I came across a profound statement from a Greek lighthouse keeper when I was researching and translating materials for the book The Lighthouses of Greece. Nikolaos Filosofof, a former Russian Admiral who later became a Senior Chief Petty Officer in the military service of another country when he became a lighthouse keeper of the Elafonisos Lighthouse, said and wrote in December, 1924, “Where I saved so many shipwreck victims, I am also being saved from the shipwreck of life.” Research would soon shed on his profound statement.
In early 1908, a winter storm shipwrecked the transatlantic steamer Imperatriche, which was bound from Trieste to Bombay. As soon as the distress message was received, Captain Nikolaos Filosofof, skipper of the Russian cruiser Hivendis, who was stationed on Crete Island as the head of the Russian Naval Force, rushed to the scene of the disaster. The Imperatriche had struck a shoal near Elafonisos (Deer) Islet, in western Crete. Although thirty-eight people perished in the disaster, Captain Filosofof was successful in rescuing 108 souls. The captain was subsequently honored by the Greek government and was decorated with a medal at a ceremony where he met Stilianos Lykoudis, Director of the Greek (Hellenic) Lighthouse Service.
Later, after his return to St. Petersburg, Russia, he came to the attention of Tsar Nicholas II, the Emperor of Russia, and rose in rank to Admiral. However, his loyalty to the Tsar during the Russian Revolution was his downfall after the monarchy fell. He lost one son in the violence of the Revolution and his only other son committed suicide. Tragedy struck again when his wife literally died from grief. With no family left and an uncertain future in the political turmoil around him, he escaped from Russia, leaving from the town of Odessa, and walked across Siberia to Turkey. Forced to travel lightly, he only carried three books with him: the Bible, the List of Lights for the Black Sea, and the genealogy of his family. Inside a book he also carried a few photos.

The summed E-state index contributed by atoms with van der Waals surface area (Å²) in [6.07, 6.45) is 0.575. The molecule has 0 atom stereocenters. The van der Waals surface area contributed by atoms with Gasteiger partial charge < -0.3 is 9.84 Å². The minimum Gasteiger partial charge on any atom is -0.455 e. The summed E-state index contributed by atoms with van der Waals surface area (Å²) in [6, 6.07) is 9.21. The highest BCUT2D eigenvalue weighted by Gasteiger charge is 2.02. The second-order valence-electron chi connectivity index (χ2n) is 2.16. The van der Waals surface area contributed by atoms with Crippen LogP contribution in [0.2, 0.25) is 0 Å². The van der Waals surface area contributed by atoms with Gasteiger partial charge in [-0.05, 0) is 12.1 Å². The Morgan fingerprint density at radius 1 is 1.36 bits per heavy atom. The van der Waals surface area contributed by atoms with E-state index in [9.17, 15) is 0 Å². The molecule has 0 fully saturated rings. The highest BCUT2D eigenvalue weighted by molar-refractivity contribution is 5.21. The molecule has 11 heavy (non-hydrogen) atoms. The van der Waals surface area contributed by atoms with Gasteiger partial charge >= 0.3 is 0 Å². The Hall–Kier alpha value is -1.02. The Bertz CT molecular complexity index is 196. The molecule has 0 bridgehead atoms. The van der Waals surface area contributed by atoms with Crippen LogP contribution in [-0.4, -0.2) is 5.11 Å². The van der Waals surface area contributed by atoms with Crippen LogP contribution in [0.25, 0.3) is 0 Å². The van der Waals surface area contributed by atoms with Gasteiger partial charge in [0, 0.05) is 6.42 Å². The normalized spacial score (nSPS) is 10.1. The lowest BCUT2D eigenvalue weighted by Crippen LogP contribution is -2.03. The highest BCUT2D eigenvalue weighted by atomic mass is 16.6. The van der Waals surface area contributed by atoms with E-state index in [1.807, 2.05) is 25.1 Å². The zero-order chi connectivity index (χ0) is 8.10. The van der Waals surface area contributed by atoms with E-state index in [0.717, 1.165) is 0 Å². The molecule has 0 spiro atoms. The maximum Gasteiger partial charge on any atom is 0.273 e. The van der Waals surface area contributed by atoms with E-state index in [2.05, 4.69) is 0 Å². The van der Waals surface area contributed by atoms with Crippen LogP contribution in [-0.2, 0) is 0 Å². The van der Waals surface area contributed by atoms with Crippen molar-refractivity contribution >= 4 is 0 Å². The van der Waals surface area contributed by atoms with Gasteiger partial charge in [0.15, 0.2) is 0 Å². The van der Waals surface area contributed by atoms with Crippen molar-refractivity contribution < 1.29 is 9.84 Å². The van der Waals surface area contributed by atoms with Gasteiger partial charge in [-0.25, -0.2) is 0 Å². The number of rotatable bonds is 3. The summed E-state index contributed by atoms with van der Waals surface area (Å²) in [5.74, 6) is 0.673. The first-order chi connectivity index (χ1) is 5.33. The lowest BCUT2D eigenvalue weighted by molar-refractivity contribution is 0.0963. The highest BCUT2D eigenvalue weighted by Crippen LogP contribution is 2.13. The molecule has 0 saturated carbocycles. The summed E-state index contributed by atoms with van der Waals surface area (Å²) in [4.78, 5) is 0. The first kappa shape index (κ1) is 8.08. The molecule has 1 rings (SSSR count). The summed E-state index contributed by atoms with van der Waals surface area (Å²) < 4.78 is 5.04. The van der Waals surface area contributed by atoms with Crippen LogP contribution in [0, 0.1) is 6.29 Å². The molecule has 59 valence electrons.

At the age of 52, he arrived in Athens, Greece where he became a guest of the King Constantine I, of Greece. Eventually, he learned to speak fluent Greek, and gained Greek citizenship. During this time he met another refugee, Maria Ivanova Tsoukalo, and he believed there was again hope for his life. The couple was married in July, 1923. However, the marriage was short-lived. Tragically, after only a few months of marriage, his wife died of a sudden illness. He then compared his life to that of a shipwreck.
After so many losses in his life, Filosofof sought to cloister himself, believing that the job of a lighthouse keeper at some isolated outpost would be a suitable way to spend his remaining working years. He turned to Stilianos Lykoudis, who was still the Director of Lighthouses in Greece and was the man who had befriended him years earlier when he received his medal for bravery in 1908. Lykoudis obliged him and appointed him as the keeper of Greece’s newest lighthouse that had been built on Elafonisos (Deer) Islet, on Crete Island, where he had, so many years earlier, bravely rescued the shipwreck victims of the Impreratriche. Was this a coincidence or did the hand of fate play some role?
When Filosofof took the lighthouse keeper’s oath in 1924, and was given the rank of Senior Chief Petty Officer, he stated at the ceremony, “Where I saved so many shipwreck victims, I am also being saved from the shipwreck of life.”
Filosofof’s wish had been granted, and for many years he lived comfortably in the isolation of the Elafonisos Lighthouse. Interestingly, Filosofof’s story doesn’t end there; it has a happy ending with Greek love.
To learn more, you can read about the ending in book The Lighthouses of Greece that was coauthored by the Dolores Reyes-Pergioudakis and Elinor DeWire published by Pineapple Press.
This story appeared in the
May/Jun 2013 edition of Lighthouse Digest Magazine. The print edition contains more stories than our internet edition, and each story generally contains more photographs - often many more - in the print edition. For subscription information about the print edition, click here.
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